The leadership team should spend the most time evaluating the metrics’ targets that were not met. It is important to first determine if the metrics were the right ones. As the former CIO for Houston ISD, I often found that the metric itself was not appropriate. It wasn’t that the team responsible for the metric didn’t meet expectations; it was that the metric was not aligned correctly to the body of work. But if the metric is relevant, the IT leader should meet with the responsible team and discuss why the target wasn’t met and determine what the barriers might have been. At this point, the IT leader, the leadership team and the responsible parties can plan a path forward. Does the target need to be lowered or kept the same? I rarely lowered the target, and instead focused on identifying what we could do as a team to achieve the target.

Celebrating achievements, setting expectations

Once the KPIs and SLAs have been reviewed and targets have been set for the upcoming school year, the IT leader should schedule a department meeting and discuss expectations for the new year. It’s important for the IT team to hear about departmental visions from the leader. What I found is that in lieu of real information, people will make up their own visions and versions of expectations.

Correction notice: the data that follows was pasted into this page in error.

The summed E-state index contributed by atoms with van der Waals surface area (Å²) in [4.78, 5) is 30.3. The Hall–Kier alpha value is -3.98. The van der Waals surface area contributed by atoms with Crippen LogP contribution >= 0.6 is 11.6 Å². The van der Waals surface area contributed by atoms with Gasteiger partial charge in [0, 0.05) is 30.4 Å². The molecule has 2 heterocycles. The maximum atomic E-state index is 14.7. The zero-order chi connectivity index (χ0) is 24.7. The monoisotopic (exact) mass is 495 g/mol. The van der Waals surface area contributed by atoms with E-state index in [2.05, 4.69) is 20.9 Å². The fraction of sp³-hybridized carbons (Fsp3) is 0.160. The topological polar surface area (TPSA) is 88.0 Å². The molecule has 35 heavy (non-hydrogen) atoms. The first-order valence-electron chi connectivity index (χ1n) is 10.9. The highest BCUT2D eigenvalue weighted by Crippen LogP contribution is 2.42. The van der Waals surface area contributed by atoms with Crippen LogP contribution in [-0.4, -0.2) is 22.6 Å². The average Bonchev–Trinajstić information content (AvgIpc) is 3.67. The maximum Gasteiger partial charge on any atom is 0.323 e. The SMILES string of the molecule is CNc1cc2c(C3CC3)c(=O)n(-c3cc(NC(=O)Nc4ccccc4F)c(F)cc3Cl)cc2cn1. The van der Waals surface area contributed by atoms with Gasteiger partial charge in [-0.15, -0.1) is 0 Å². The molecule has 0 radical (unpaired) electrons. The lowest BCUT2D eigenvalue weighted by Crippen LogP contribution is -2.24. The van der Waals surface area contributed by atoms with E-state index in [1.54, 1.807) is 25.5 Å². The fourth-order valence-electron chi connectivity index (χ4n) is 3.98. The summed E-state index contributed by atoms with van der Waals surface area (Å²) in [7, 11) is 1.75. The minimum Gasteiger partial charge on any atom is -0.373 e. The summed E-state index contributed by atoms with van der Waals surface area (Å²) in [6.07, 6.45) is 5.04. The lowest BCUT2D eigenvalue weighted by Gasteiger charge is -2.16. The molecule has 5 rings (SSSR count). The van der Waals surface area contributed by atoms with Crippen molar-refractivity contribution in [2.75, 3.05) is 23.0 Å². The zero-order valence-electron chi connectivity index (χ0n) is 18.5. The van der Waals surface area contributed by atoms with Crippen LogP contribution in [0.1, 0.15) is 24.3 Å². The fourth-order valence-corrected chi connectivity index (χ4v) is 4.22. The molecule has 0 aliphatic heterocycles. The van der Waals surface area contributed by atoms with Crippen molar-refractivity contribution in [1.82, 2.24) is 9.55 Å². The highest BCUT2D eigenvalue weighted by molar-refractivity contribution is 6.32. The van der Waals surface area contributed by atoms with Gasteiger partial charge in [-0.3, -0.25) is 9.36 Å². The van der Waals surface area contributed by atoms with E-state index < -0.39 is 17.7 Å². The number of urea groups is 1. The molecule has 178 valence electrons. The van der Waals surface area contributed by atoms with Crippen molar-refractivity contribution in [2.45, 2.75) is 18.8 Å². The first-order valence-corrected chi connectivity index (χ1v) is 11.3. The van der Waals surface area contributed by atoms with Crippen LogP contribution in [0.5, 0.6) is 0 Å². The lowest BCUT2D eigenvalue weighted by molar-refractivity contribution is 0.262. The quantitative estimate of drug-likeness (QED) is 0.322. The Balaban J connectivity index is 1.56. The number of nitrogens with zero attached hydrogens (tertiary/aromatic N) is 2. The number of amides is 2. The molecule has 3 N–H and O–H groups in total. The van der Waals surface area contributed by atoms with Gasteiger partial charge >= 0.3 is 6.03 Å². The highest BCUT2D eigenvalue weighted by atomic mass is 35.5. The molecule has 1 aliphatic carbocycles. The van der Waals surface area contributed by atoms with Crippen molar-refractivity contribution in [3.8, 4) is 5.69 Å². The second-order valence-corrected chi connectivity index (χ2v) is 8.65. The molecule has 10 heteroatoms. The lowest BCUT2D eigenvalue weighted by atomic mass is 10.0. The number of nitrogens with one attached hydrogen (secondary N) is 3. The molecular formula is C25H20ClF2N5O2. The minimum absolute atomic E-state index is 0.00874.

The leader should set an agenda for the meeting. I liked to start with celebrations of the previous year’s achievements. The head of each area quickly highlighted some of their major accomplishments. Then, I would highlight the major accomplishments of the department, including recognitions, awards, articles and presentations. 

The next step for the IT leader is to reiterate the department’s vision and highlight any modifications or changes. I always started the vision discussion with our guiding principle, saying: “We are a service organization.” I liked to talk about the goals of the school district and what those goals meant to the services we were expected to provide. I always made it clear that what we do each year is dependent on the district’s priorities. Our responsibilities: to be agile, to adapt and to deliver the right services.